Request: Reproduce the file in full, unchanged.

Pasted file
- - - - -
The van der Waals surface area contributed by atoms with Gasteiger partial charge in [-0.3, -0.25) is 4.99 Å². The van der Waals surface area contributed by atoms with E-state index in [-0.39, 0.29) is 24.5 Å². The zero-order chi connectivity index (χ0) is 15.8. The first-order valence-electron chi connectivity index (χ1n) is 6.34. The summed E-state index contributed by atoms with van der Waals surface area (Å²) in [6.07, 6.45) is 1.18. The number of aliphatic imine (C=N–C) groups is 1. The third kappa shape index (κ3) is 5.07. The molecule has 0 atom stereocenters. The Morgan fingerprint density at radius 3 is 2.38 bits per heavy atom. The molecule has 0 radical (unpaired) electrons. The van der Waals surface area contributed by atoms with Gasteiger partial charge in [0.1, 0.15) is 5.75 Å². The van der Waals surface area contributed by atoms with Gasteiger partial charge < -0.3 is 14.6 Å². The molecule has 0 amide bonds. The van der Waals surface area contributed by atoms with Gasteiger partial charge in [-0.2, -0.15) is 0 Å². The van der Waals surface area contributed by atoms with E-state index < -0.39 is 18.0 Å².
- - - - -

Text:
The van der Waals surface area contributed by atoms with Gasteiger partial charge in [-0.3, -0.25) is 4.99 Å². The van der Waals surface area contributed by atoms with E-state index in [-0.39, 0.29) is 24.5 Å². The zero-order chi connectivity index (χ0) is 15.8. The first-order valence-electron chi connectivity index (χ1n) is 6.34. The summed E-state index contributed by atoms with van der Waals surface area (Å²) in [6.07, 6.45) is 1.18. The number of aliphatic imine (C=N–C) groups is 1. The third kappa shape index (κ3) is 5.07. The molecule has 0 atom stereocenters. The Morgan fingerprint density at radius 3 is 2.38 bits per heavy atom. The molecule has 0 radical (unpaired) electrons. The van der Waals surface area contributed by atoms with Gasteiger partial charge in [0.1, 0.15) is 5.75 Å². The van der Waals surface area contributed by atoms with Gasteiger partial charge < -0.3 is 14.6 Å². The molecule has 0 amide bonds. The van der Waals surface area contributed by atoms with Gasteiger partial charge in [-0.2, -0.15) is 0 Å². The van der Waals surface area contributed by atoms with E-state index < -0.39 is 18.0 Å².